When the Carolina Panthers turn came for the first of their two fourth-round draft picks in the NFL draft last April, selection No. 103 was a no-brainer for the teams brass.
They took Oklahoma defensive end Frank Alexander, even though some teams were put off by Alexanders potential health issues and long-term viability. It was only weeks earlier that the 6-foot-4, 271-pound athlete was diagnosed with a hole in his heart at the NFL Scouting Combine.
Alexander was later given a clean bill of health, however, and the Panthers bought in. After all, Alexander was the Big 12 co-Defensive Player of the Year last fall, a second-team All-American and likely would have gone higher if not for the heart scare.
The Panthers saw him as a football player, not a risk.
I like his ability to come in and be a part of the rotation, Panthers coach Ron Rivera said. He will play both sides of the defense for you. He can play in critical pass rush situation, and he can play on third downs. He has the kind of ability that lends to making plays.
Alexander registered 143 tackles in his college career 44 of which were behind the line of scrimmage. He had 20.5 sacks, forced six fumbles, recovered four and had an interception.
He is an athlete who not only provides the Panthers depth, but could develop into a high-level NFL player. He has all of the tools and already has impressed the boss.
Im very, very pleased with what Frank gave us, Rivera said after minicamp. You saw the quickness, the explosiveness that led him to be the Big 12 Defensive Player of the Year. He did some really nice things.
Getting to that point wasnt so easy for Alexander. Imagine how his world changed the day he was told about the hole in his heart.
It was a hurting experience, Alexander said. Just to make it to the combine and youre just training for that six, seven weeks and have been leading up to that point since I was younger coming up, and just to get there and to be told that you cant compete is kind of a hard deal. I just stayed and prayed and I gave it to God, and I knew He was going to work it out for me.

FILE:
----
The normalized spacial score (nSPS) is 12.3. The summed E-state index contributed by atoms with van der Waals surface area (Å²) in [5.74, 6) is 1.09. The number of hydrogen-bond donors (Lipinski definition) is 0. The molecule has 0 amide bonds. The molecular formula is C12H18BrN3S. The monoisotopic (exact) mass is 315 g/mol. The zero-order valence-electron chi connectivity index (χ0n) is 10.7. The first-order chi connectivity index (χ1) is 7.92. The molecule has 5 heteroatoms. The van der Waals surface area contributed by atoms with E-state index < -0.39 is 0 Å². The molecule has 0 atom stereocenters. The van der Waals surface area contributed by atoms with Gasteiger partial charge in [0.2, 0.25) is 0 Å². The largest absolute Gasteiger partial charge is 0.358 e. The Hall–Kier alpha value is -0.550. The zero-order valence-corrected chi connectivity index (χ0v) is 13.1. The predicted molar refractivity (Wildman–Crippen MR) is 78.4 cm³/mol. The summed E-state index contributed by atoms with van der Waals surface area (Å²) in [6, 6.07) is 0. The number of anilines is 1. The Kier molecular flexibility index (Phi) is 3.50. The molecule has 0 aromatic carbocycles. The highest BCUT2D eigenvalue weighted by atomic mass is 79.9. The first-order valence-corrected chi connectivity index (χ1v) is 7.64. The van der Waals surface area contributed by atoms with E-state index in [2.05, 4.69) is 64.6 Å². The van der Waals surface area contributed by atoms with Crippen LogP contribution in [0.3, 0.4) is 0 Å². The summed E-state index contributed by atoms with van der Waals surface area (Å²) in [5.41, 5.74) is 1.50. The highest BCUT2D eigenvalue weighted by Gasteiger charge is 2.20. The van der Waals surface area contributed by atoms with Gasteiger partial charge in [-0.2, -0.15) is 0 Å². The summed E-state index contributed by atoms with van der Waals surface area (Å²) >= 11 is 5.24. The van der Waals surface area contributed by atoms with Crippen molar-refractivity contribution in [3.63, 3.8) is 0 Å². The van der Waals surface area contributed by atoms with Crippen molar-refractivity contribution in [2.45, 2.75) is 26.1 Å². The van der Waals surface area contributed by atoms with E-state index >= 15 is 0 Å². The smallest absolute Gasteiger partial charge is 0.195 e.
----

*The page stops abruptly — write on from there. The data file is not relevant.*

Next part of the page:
The doctor who diagnosed Alexander admitted he wasnt 100 percent certain and suggested he get other opinions. Alexander saw four other doctors, each of whom saw no hole and said Alexanders heart was healthy. He could play football again.
It was just a misread test at the combine, Alexander said. But the doctor told me at the combine they didnt want to take any chances with me because it was a liability if I got out there and hurt my heart or passed out or anything.
In addition to teams fears, not performing at the combine also may have affected Alexanders draft status. That didnt derail his focus or outlook.
All I can do is move forward and be happy for whats happening right now, he said.
Given the injuries that afflicted an already young defensive line a year ago, Alexander should see plenty of action as a rookie. He has loads of experience after having played in 48 college contests and started 31, including a national championship game. Playing for the national powerhouse Sooners also carries some added weight.
Alexander says hes as ready as possible for this next step, and with this latest scare behind him, hes ready to unleash himself. Only six teams had fewer sacks than Carolinas 31 in the NFL last season. Alexander is expected to help increase that figure, and, in time, could be one of the anchors of a unit that also includes rookie linebacker Luke Kuechly, the Panthers top pick in April.
Now that Alexander has overcome his potential health crisis, it is now time to see if he can make those teams who passed over him regret that decision.